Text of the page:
Asked if it was strange to walk a left-handed hitter to pitch to a switch-hitter who would bat from the right side, Wilson said, “Yes … no more questions on that one.”
Here are Scioscia’s words:
“Right now, if you look at their lineup, Cano is a guy you want to try to minimize as much as you can,” Scioscia said. “Smoak, give him credit, he got some big hits [Monday] night, some big hits [Tuesday] night, and if that continues, Cano will get some pitches to hit. But right now, you want to make Smoak swing the bat instead of Cano.”
I’ll take my chances with Smoak over Cano, every single time.
And Smoak would, too.
“No doubt,” he said. “Why wouldn’t you? I don’t care if it’s lefty-on-lefty or what. There’s a reason why they do that.”
It was Wilson’s second career intentional walk of a lefty, and his first since 2008. That first intentional walk in 2008 began with three unintentional balls, so it doesn’t even really count. For Wilson, this was essentially a first. Cano has now been intentionally walked by lefties eight times, all since 2010. What happened isn’t literally unprecedented, but it is extraordinarily rare.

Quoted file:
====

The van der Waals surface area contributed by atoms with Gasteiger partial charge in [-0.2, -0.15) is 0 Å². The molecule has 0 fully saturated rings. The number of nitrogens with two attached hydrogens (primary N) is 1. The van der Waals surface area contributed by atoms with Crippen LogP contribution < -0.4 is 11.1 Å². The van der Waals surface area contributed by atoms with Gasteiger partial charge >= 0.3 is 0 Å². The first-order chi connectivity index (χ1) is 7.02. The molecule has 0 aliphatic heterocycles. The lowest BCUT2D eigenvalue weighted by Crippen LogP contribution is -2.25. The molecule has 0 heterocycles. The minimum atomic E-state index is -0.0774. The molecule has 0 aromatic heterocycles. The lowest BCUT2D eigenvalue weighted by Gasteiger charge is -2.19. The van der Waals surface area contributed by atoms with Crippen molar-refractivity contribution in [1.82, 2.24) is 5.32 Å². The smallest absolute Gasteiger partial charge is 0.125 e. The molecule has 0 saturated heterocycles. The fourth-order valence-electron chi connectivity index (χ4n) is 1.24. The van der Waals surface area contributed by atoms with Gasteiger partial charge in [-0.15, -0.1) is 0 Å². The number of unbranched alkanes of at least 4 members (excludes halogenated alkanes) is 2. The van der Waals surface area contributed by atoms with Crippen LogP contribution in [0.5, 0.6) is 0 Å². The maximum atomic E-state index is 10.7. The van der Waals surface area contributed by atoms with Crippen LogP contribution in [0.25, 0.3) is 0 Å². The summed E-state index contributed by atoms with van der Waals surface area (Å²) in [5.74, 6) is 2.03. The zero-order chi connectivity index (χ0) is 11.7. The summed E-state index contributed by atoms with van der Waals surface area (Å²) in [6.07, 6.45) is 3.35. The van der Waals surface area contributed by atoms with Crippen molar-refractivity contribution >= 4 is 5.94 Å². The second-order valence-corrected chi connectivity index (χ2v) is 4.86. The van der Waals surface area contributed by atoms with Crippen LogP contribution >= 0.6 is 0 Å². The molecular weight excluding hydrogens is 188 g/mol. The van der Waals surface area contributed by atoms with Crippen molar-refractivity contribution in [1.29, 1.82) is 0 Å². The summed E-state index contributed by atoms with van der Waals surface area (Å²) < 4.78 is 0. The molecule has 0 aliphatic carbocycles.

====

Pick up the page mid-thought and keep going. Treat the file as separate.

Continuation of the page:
I was able to find five instances in 2013 in which a lefty intentionally walked a lefty to stay in and face a righty who wasn’t the opposing pitcher. On April 20, in the fifth inning, Mark Buehrle put Cano on to face Kevin Youkilis. Buehrle has basically an even career platoon split. On June 10, in the 14th inning, Cesar Ramos put David Ortiz on to face Daniel Nava. On June 13, in the 11th inning, Jerry Blevins put Cano on to face Mark Teixeira. On June 19, in the fifth inning, Hyun-Jin Ryu put Cano on to face Vernon Wells. Ryu, so far, has shown a reverse platoon split. Finally, on September 5, in the tenth inning, Boone Logan put Ortiz on to face Nava, and then pinch-hitter Brandon Snyder. So, twice, these were issued by pitchers with something like even splits. Three times, these were issued in extras, where a single run was at a premium. Wilson has massive splits, and Tuesday he walked Cano in the third.